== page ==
I’m really enjoying getting to know all our Aussie authors a bit better. Like you, I’m fascinated by the act of writing as much as I am by reading. These posts give us a ‘peek behind the curtain’. I agree with you about ‘driven’ – perserverence pays in writing, I’m sure of it. Cheers.
    John @ LD


    • Thanks, John:)
      I’m always so grateful that these authors are willing to spare the time to participate.


  5. Cos we’re mad! I hope you find Dreamhouse. It was the first of hers that I read back in the late 80s. It was adapted rather astonishingly, as you may know, into a film titled Traps, set in Vietnam.


    • I am trying to resist going to AbeBooks for it. I am going through a phase of post-MWF abstinence LOL


  6. Thanks for posting the interview with Kate. I’ve always admired her writing and am delighted she’s getting such recognition.
    PS How can I add a photo to my name?


  7. Hi Anna – you need a gravator, a globally recognised avatar. If you blog with wordpress you can get one within the dashboard; otherwise Visit
    You will need a picture of yourself that can be resized to quite small, and it’s best if it’s already square though I think it can crop a larger image if needed.


  8. Oh, I did enjoy that interview. Thanks Lisa!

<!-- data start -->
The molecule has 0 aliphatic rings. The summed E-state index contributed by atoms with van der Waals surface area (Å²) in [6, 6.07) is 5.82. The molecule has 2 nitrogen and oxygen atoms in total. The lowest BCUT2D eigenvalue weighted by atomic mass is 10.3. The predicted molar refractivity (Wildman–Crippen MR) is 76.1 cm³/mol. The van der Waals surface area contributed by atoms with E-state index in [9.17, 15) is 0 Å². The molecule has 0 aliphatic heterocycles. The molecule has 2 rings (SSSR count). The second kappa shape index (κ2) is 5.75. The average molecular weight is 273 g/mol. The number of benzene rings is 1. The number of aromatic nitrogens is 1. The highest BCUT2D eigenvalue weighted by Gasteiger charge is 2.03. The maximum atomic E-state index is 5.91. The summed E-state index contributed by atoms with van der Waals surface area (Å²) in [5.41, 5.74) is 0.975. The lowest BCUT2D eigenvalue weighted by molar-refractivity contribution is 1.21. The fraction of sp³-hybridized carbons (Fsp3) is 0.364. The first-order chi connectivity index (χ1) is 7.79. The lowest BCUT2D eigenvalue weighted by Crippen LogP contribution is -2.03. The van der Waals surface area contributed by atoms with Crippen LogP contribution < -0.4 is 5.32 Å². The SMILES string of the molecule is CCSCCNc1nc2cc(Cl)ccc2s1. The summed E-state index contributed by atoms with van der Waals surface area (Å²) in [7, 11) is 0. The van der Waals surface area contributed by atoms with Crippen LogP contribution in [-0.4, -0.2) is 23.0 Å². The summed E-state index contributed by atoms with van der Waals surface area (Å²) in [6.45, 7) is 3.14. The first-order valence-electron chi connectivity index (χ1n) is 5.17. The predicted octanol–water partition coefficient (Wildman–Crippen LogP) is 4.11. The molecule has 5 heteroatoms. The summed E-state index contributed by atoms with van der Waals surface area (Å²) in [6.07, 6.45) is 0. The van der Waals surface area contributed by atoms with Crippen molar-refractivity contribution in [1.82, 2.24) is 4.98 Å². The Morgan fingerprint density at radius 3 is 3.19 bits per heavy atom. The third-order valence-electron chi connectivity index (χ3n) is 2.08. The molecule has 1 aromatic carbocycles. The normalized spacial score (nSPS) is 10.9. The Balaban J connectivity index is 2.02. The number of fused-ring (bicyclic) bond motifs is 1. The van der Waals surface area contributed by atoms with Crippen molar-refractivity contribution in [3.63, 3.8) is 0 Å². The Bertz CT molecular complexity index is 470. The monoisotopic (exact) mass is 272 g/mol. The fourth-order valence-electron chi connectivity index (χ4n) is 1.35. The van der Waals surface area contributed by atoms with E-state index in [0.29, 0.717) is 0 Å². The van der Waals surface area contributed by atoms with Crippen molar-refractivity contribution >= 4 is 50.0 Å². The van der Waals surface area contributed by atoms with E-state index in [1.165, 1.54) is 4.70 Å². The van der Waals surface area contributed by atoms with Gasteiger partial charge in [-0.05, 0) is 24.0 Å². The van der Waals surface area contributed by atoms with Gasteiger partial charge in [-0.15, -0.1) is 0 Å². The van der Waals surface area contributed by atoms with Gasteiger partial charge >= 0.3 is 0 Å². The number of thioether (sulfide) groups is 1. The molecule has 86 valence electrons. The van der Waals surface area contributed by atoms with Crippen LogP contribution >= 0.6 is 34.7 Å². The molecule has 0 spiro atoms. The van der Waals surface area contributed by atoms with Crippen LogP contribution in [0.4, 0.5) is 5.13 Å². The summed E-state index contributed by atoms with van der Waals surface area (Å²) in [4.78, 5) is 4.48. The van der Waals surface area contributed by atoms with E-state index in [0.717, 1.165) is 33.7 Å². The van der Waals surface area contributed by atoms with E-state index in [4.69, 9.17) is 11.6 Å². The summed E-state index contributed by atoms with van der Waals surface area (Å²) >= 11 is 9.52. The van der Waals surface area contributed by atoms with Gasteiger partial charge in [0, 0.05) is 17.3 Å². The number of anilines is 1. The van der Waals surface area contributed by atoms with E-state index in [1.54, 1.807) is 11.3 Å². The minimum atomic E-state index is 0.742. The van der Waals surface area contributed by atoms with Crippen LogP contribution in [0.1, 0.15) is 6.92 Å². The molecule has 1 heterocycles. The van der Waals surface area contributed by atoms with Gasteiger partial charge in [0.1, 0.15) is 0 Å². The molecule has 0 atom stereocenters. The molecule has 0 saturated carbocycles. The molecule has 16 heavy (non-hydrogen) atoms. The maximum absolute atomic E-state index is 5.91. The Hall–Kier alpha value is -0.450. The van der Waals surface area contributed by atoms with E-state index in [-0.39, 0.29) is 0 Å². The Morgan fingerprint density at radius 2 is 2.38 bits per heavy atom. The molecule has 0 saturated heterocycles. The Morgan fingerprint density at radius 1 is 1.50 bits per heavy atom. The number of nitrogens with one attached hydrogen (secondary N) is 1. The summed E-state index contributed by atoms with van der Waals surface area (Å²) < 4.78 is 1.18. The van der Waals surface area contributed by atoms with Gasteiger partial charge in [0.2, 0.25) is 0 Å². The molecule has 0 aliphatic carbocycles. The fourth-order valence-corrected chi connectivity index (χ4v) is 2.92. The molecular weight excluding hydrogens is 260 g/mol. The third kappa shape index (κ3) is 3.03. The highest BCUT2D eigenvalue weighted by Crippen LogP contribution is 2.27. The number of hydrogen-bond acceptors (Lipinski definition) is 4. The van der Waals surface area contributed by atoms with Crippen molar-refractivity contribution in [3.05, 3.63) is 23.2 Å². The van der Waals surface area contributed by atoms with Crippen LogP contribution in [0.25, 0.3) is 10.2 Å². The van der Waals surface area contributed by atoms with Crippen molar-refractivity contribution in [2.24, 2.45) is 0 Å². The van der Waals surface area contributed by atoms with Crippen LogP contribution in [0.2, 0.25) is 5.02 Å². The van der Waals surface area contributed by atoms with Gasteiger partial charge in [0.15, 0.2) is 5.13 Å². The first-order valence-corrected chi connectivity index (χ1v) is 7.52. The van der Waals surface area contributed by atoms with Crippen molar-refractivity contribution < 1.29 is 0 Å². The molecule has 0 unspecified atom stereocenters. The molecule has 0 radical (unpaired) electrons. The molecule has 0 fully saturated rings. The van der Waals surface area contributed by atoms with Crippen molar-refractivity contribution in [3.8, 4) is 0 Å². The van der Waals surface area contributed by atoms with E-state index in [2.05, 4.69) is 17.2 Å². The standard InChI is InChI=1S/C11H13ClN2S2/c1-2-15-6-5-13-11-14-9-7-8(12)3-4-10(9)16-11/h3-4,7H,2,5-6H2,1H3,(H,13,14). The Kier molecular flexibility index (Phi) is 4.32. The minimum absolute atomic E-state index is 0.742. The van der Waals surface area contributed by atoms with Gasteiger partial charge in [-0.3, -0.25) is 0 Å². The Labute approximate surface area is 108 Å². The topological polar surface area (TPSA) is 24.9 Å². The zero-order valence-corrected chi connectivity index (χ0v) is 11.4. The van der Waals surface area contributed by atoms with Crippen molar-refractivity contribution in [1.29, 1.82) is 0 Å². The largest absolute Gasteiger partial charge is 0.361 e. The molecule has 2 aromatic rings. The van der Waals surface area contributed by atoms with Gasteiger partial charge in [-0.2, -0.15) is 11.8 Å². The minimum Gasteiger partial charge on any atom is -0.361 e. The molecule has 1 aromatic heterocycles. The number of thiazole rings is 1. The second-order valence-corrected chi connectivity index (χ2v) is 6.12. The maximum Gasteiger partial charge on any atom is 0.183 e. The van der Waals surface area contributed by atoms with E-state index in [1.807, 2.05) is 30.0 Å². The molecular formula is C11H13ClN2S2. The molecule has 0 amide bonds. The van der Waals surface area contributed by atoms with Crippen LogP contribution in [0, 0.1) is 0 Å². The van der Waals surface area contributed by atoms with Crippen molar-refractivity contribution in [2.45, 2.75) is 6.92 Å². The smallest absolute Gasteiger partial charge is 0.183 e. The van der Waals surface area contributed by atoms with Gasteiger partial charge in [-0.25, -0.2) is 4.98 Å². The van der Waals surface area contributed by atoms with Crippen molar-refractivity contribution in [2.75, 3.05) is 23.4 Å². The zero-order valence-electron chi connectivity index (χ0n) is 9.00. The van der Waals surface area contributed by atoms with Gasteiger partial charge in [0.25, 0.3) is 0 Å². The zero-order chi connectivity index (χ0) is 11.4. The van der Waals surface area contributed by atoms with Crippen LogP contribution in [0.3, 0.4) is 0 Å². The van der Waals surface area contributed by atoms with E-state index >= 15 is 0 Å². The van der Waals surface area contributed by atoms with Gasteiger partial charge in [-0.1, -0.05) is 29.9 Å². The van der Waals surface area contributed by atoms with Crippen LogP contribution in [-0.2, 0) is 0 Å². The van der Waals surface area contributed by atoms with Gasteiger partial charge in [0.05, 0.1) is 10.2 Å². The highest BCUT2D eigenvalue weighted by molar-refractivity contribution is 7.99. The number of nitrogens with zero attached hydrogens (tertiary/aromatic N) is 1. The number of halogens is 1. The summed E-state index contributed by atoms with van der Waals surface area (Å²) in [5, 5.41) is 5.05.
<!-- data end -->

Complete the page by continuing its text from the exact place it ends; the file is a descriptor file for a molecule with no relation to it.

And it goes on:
I have Lillian’s Story on the shelf, this should get me motivated.


    • I’ll watch out for your review, Sarah:)


  9. Wow! Great to see Kate Grenville participating in your series, Lisa.

    I love that she writes in a shed with chooks nearby — only an Australian writer would have such a set-up!

    Admittedly, I have at least three of her books in the TBR but so far I have only ever managed to read The Secret River. I remember enjoying it very much. Once I’ve read all these Canadian novels, I must get back to some Aussie books, I think.


    • Yes, a chook shed! But you know that when she had young children, she would drop them off at her mother’s for a couple of hours and then drive somewhere peaceful and write in the car with her notepad on her knee? It’s amazing what some writers have to do, eh?


  10. Lisa, thanks for this interview. I loved The Secret River (and the controversy that it sparked with Inga Clendinnen.) It was lovely to read Kate’s responses. She sounds so down to earth. I certainly can relate to jotting down notes whenever the chance arises – and being inspired by research.
    Looking forward to your next interview.


    • Hi Elisabeth, nice to see you here – and what a coincidence – it was today that The Spouse (a BSc in pursuit now of a BA) went off to his first lecture about the Etruscans. Thanks to you I may be able to hold my own (a little bit) in conversation that ensues!


      • I’m jealous. I’d love to be doing a further degree in history. Mind you I feel like I could write a thesis on the Etruscans – not as much fun as writing a novel on them, though! Cheers


  11. […] my review All That I Am by Anna Funder, see my review and a Sensational Snippet Sarah Thornhill by Kate Grenville, see my review Five Bells by Gail Jones, see Kim’s review at Reading Matters and one from […]